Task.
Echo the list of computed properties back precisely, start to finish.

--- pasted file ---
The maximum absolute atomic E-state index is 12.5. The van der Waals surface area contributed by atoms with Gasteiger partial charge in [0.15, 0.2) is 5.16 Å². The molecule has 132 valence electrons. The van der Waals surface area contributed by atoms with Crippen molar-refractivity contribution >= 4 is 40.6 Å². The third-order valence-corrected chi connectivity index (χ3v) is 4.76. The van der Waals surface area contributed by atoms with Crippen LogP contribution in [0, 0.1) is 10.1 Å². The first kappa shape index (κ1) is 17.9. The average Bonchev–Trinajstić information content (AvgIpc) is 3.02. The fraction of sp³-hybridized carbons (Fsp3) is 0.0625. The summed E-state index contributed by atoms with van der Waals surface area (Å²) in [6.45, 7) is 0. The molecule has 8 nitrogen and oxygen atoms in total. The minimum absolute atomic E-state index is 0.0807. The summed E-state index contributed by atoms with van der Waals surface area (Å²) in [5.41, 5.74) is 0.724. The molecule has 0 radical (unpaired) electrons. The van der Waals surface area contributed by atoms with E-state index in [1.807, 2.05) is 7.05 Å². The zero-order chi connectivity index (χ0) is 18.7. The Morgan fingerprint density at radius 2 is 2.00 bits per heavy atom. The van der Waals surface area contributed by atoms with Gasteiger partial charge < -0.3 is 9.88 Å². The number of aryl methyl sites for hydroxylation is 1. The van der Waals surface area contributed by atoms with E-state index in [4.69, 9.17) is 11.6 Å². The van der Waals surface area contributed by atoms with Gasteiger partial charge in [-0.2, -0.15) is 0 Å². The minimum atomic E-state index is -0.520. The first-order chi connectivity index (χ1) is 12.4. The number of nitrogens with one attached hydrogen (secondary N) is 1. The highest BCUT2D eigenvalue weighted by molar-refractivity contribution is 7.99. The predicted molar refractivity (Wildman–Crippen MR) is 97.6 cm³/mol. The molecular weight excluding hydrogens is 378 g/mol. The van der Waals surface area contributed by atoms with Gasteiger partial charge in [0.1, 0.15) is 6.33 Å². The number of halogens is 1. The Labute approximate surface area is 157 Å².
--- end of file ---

The maximum absolute atomic E-state index is 12.5. The van der Waals surface area contributed by atoms with Gasteiger partial charge in [0.15, 0.2) is 5.16 Å². The molecule has 132 valence electrons. The van der Waals surface area contributed by atoms with Crippen molar-refractivity contribution >= 4 is 40.6 Å². The third-order valence-corrected chi connectivity index (χ3v) is 4.76. The van der Waals surface area contributed by atoms with Crippen LogP contribution in [0, 0.1) is 10.1 Å². The first kappa shape index (κ1) is 17.9. The average Bonchev–Trinajstić information content (AvgIpc) is 3.02. The fraction of sp³-hybridized carbons (Fsp3) is 0.0625. The summed E-state index contributed by atoms with van der Waals surface area (Å²) in [6.45, 7) is 0. The molecule has 8 nitrogen and oxygen atoms in total. The minimum absolute atomic E-state index is 0.0807. The summed E-state index contributed by atoms with van der Waals surface area (Å²) in [5.41, 5.74) is 0.724. The molecule has 0 radical (unpaired) electrons. The van der Waals surface area contributed by atoms with E-state index in [1.807, 2.05) is 7.05 Å². The zero-order chi connectivity index (χ0) is 18.7. The Morgan fingerprint density at radius 2 is 2.00 bits per heavy atom. The van der Waals surface area contributed by atoms with Gasteiger partial charge < -0.3 is 9.88 Å². The number of aryl methyl sites for hydroxylation is 1. The van der Waals surface area contributed by atoms with E-state index in [4.69, 9.17) is 11.6 Å². The van der Waals surface area contributed by atoms with Gasteiger partial charge in [-0.2, -0.15) is 0 Å². The minimum atomic E-state index is -0.520. The first-order chi connectivity index (χ1) is 12.4. The number of nitrogens with one attached hydrogen (secondary N) is 1. The highest BCUT2D eigenvalue weighted by molar-refractivity contribution is 7.99. The predicted molar refractivity (Wildman–Crippen MR) is 97.6 cm³/mol. The molecular weight excluding hydrogens is 378 g/mol. The van der Waals surface area contributed by atoms with Gasteiger partial charge in [0.1, 0.15) is 6.33 Å². The number of halogens is 1. The Labute approximate surface area is 157 Å².